Efficiently Lowering Tensor Indices: Simplified Equations

In summary: T_{ab} = T_{a}^{b} which is the desired result.In summary, the conversation is about understanding the manipulation of indices and the use of the metric tensor to lower and raise indices. The correct expression is g_{\mu\nu}g_{\mu\nu}T^{\mu\nu} = T g_{\mu\nu} = T_{\mu\nu}. To lower indices, one would multiply by g_{\gamma\mu}g_{\delta\nu} and relabel the indices accordingly. It is important to note that T_{ab}g^{ab} = T_{a}^{a} and T_{ab}g^{bc} = T_{a
Hi
have i got this corresct :
$g_{\mu\nu}g_{\mu\nu}T^{\mu\nu} = T g_{\mu\nu} = T_{\mu\nu}$
and is:
$g_{\mu\nu}g_{\mu\nu}u^{\mu} = g_{\mu\nu} u_{\nu} = u_{\mu}$

No, it should be

gapgqbTpq = Tab

gapvp = va

how would i go about going from $T^{ab}$ to $T_{ab}$ i.e with the same indices that is mainly why i am confused it needs to be the same indices not different ones.

$g_{\gamma \mu }g_{\delta \nu }T^{\mu \nu } = T_{\gamma \delta }$ and then you are free to relabel the indices back to mu and nu. What you wrote is incorrect because you have 2 mu's on the bottom and a mu on the top which isn't how einstein summation works.

ok i think i understand so to lower:
$T^{\mu\nu} = u^{\nu}u^{\mu}$

would one multiply by $g_{\gamma \mu}g_{\delta \nu}$ and relable T as instructed, but how would the u's become:
$u_{\mu}u_{\nu}$

I get the relabelling thing but wouldn't they have three lower indices i.e:
$u_{\mu \gamma \delta} u_{\nu \gamma \delta}$

$g_{\gamma \mu }g_{\delta \nu }T^{\mu \nu } = g_{\gamma \mu }g_{\delta \nu }u^{\mu }u^{\nu }$ so $T_{\gamma \delta } = u_{\gamma }u_{\delta }$ and since these are free indices I can relabel them accordingly that is $\gamma \rightarrow \mu , \delta \rightarrow \nu$ provided I do so on both sides; this gets the desired result.

thanks you have been really helpful one last question, is $T_{ab} g^{ab}= T^{a}_{b}$ if not how can we get there becuase the metric always has two indices?

thanks you have been really helpful one last question, is $T_{ab} g^{ab}= T^{a}_{b}$ if not how can we get there becuase the metric always has two indices?
$T_{ab} g^{ab} = T_{a}^{a}$ because the metric tensor will first raise the lower index b on $T_{ab}$ up to an a and now you just have $T_{a}^{a} = T$ where T is just the trace. Note that here it is arbitrary whether you choose to raise a or b because in the end you end up summing over the same index on the bottom and on the top and you can relabel that to w\e you want; that is $T_{a}^{a} = T_{b}^{b}$ because you end up summing over all components regardless.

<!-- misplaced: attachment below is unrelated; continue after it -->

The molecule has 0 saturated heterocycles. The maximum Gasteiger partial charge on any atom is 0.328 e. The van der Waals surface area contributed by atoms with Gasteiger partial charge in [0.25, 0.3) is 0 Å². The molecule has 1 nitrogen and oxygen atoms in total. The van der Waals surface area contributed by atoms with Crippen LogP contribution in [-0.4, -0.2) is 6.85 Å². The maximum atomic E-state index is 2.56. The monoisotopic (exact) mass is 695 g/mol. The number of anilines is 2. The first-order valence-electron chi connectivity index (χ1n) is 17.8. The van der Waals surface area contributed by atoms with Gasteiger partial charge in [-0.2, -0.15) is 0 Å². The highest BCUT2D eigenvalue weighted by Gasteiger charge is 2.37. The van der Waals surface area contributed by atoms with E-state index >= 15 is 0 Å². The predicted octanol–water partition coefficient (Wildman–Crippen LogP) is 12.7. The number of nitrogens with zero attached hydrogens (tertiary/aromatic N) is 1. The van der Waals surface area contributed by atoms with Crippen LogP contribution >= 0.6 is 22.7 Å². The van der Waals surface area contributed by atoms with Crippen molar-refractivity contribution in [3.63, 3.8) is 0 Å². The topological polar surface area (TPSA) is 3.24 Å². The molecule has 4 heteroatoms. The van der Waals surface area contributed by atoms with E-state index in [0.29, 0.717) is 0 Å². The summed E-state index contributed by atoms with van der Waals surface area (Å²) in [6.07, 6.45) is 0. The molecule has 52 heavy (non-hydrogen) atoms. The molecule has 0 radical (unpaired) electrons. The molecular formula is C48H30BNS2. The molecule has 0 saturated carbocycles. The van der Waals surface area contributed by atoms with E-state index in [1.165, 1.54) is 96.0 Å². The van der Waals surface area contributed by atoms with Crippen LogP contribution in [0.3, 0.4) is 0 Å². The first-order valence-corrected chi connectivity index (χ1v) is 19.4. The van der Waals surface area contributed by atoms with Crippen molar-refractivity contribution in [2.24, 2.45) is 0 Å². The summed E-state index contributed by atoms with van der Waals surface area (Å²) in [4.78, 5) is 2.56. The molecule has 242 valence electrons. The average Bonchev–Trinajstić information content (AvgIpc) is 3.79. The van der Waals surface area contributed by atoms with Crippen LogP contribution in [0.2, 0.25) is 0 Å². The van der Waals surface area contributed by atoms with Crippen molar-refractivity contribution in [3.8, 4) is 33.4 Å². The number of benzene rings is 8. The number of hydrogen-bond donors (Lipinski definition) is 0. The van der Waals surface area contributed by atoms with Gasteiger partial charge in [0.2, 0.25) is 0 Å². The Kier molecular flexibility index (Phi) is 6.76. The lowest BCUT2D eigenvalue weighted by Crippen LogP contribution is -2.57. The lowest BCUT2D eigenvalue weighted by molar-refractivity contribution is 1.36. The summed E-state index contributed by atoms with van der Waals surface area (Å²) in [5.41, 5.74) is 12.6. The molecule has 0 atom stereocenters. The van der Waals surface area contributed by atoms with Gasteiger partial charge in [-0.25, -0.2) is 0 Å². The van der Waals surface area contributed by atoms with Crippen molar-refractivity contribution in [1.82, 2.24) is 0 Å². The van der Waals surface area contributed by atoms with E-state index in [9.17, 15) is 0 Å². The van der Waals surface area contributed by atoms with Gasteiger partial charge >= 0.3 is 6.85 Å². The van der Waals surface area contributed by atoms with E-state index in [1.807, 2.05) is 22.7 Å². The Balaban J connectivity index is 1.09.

thanks

thanks
Yep anytime and to answer your final question you could just use $T_{ab}g^{bc} = T_{a}^{c}$

1. What is the purpose of efficiently lowering tensor indices?

The purpose of efficiently lowering tensor indices is to simplify and streamline calculations in physics and mathematics. Tensor indices represent the dimensions of a tensor, and lowering them involves changing the coordinate system in which the tensor is described. This can make calculations more manageable and intuitive.

2. How does one efficiently lower tensor indices?

Efficiently lowering tensor indices involves using simplified equations that have been developed specifically for this purpose. These equations are based on the properties of tensors and can be applied to any tensor, regardless of its dimensions. By following these equations, the process of lowering tensor indices can be done quickly and accurately.

3. What are the benefits of using simplified equations for lowering tensor indices?

Using simplified equations for lowering tensor indices can save time and effort in calculations. It can also make the results easier to interpret and understand, as they are based on a familiar coordinate system. Additionally, using simplified equations can help avoid errors and ensure accuracy in mathematical and scientific calculations.

4. Are there any limitations to efficiently lowering tensor indices?

Efficiently lowering tensor indices can only be done for tensors that are of a certain rank, or level of dimensions. This means that the equations may not be applicable to all types of tensors. Additionally, the process may become more complex for higher-ranked tensors, and may require more advanced mathematical techniques.

5. What are some real-world applications of efficiently lowering tensor indices?

Efficiently lowering tensor indices is commonly used in fields such as physics, engineering, and computer science. It can be applied to a wide range of problems, such as calculating stress and strain in materials, simulating fluid dynamics, and optimizing algorithms in machine learning. Essentially, anywhere that tensors are used to represent physical or mathematical quantities, the process of efficiently lowering tensor indices can be applied to simplify and improve calculations.

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